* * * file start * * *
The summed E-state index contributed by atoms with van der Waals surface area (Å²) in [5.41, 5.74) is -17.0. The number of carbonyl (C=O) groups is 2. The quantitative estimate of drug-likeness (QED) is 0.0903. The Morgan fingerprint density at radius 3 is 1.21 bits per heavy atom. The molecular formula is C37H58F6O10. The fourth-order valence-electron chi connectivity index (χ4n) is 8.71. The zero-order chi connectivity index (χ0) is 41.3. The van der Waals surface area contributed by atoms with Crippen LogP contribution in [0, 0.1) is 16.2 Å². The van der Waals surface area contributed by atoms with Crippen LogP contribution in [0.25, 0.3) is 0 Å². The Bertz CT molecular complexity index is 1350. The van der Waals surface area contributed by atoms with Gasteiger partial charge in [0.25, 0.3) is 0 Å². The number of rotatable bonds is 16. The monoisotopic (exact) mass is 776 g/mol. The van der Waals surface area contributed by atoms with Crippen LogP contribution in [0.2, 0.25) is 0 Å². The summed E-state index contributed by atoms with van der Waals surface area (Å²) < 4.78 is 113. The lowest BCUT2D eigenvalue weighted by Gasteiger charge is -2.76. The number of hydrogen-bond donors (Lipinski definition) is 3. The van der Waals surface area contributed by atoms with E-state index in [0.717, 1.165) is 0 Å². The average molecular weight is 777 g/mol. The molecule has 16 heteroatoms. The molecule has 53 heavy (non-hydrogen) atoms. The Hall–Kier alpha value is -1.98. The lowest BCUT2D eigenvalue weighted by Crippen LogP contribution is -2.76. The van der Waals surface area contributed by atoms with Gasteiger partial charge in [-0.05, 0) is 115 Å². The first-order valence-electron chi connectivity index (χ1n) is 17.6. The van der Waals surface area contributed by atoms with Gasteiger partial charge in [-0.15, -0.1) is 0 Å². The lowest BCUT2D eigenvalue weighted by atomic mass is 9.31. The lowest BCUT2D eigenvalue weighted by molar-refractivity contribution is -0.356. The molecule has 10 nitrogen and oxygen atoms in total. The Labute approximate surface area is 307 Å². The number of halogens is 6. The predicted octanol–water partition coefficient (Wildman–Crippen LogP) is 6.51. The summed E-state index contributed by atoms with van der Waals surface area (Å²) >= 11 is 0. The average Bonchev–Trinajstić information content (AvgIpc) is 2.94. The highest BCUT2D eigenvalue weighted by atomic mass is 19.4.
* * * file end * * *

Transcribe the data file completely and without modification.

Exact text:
The summed E-state index contributed by atoms with van der Waals surface area (Å²) in [5.41, 5.74) is -17.0. The number of carbonyl (C=O) groups is 2. The quantitative estimate of drug-likeness (QED) is 0.0903. The Morgan fingerprint density at radius 3 is 1.21 bits per heavy atom. The molecular formula is C37H58F6O10. The fourth-order valence-electron chi connectivity index (χ4n) is 8.71. The zero-order chi connectivity index (χ0) is 41.3. The van der Waals surface area contributed by atoms with Crippen LogP contribution in [0, 0.1) is 16.2 Å². The van der Waals surface area contributed by atoms with Crippen LogP contribution in [0.25, 0.3) is 0 Å². The Bertz CT molecular complexity index is 1350. The van der Waals surface area contributed by atoms with Gasteiger partial charge in [0.25, 0.3) is 0 Å². The number of rotatable bonds is 16. The monoisotopic (exact) mass is 776 g/mol. The van der Waals surface area contributed by atoms with Crippen LogP contribution in [0.2, 0.25) is 0 Å². The summed E-state index contributed by atoms with van der Waals surface area (Å²) < 4.78 is 113. The lowest BCUT2D eigenvalue weighted by Gasteiger charge is -2.76. The number of hydrogen-bond donors (Lipinski definition) is 3. The van der Waals surface area contributed by atoms with E-state index in [0.717, 1.165) is 0 Å². The average molecular weight is 777 g/mol. The molecule has 16 heteroatoms. The molecule has 53 heavy (non-hydrogen) atoms. The Hall–Kier alpha value is -1.98. The lowest BCUT2D eigenvalue weighted by Crippen LogP contribution is -2.76. The van der Waals surface area contributed by atoms with Gasteiger partial charge in [-0.05, 0) is 115 Å². The first-order valence-electron chi connectivity index (χ1n) is 17.6. The van der Waals surface area contributed by atoms with Gasteiger partial charge in [-0.15, -0.1) is 0 Å². The lowest BCUT2D eigenvalue weighted by atomic mass is 9.31. The lowest BCUT2D eigenvalue weighted by molar-refractivity contribution is -0.356. The molecule has 10 nitrogen and oxygen atoms in total. The Labute approximate surface area is 307 Å². The number of halogens is 6. The predicted octanol–water partition coefficient (Wildman–Crippen LogP) is 6.51. The summed E-state index contributed by atoms with van der Waals surface area (Å²) >= 11 is 0. The average Bonchev–Trinajstić information content (AvgIpc) is 2.94. The highest BCUT2D eigenvalue weighted by atomic mass is 19.4.